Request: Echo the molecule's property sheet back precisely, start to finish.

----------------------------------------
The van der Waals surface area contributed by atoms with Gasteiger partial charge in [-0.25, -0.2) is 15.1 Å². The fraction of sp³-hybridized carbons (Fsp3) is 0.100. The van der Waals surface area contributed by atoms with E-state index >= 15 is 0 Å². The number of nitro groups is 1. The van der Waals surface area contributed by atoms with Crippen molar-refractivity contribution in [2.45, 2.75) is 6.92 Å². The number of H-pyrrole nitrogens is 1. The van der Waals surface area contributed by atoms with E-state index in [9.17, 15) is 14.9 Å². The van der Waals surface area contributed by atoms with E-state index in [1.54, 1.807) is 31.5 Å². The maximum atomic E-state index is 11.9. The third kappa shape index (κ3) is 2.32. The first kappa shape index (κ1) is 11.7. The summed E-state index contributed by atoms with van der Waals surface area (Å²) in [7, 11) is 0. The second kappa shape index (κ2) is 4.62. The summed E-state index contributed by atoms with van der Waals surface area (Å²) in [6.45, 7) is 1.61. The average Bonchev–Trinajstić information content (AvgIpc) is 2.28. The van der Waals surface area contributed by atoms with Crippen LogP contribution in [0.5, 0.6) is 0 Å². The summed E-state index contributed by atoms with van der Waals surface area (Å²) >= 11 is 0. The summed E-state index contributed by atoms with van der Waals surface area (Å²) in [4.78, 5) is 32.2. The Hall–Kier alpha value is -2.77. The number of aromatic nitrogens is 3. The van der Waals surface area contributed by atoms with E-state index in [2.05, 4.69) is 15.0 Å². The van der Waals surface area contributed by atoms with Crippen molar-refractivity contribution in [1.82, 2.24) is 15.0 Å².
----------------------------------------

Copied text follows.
The van der Waals surface area contributed by atoms with Gasteiger partial charge in [-0.25, -0.2) is 15.1 Å². The fraction of sp³-hybridized carbons (Fsp3) is 0.100. The van der Waals surface area contributed by atoms with E-state index >= 15 is 0 Å². The number of nitro groups is 1. The van der Waals surface area contributed by atoms with Crippen molar-refractivity contribution in [2.45, 2.75) is 6.92 Å². The number of H-pyrrole nitrogens is 1. The van der Waals surface area contributed by atoms with E-state index in [9.17, 15) is 14.9 Å². The van der Waals surface area contributed by atoms with E-state index in [1.54, 1.807) is 31.5 Å². The maximum atomic E-state index is 11.9. The third kappa shape index (κ3) is 2.32. The first kappa shape index (κ1) is 11.7. The summed E-state index contributed by atoms with van der Waals surface area (Å²) in [7, 11) is 0. The second kappa shape index (κ2) is 4.62. The summed E-state index contributed by atoms with van der Waals surface area (Å²) in [6.45, 7) is 1.61. The average Bonchev–Trinajstić information content (AvgIpc) is 2.28. The van der Waals surface area contributed by atoms with Crippen LogP contribution in [0.5, 0.6) is 0 Å². The summed E-state index contributed by atoms with van der Waals surface area (Å²) >= 11 is 0. The summed E-state index contributed by atoms with van der Waals surface area (Å²) in [4.78, 5) is 32.2. The Hall–Kier alpha value is -2.77. The number of aromatic nitrogens is 3. The van der Waals surface area contributed by atoms with E-state index in [2.05, 4.69) is 15.0 Å². The van der Waals surface area contributed by atoms with Crippen molar-refractivity contribution in [1.82, 2.24) is 15.0 Å².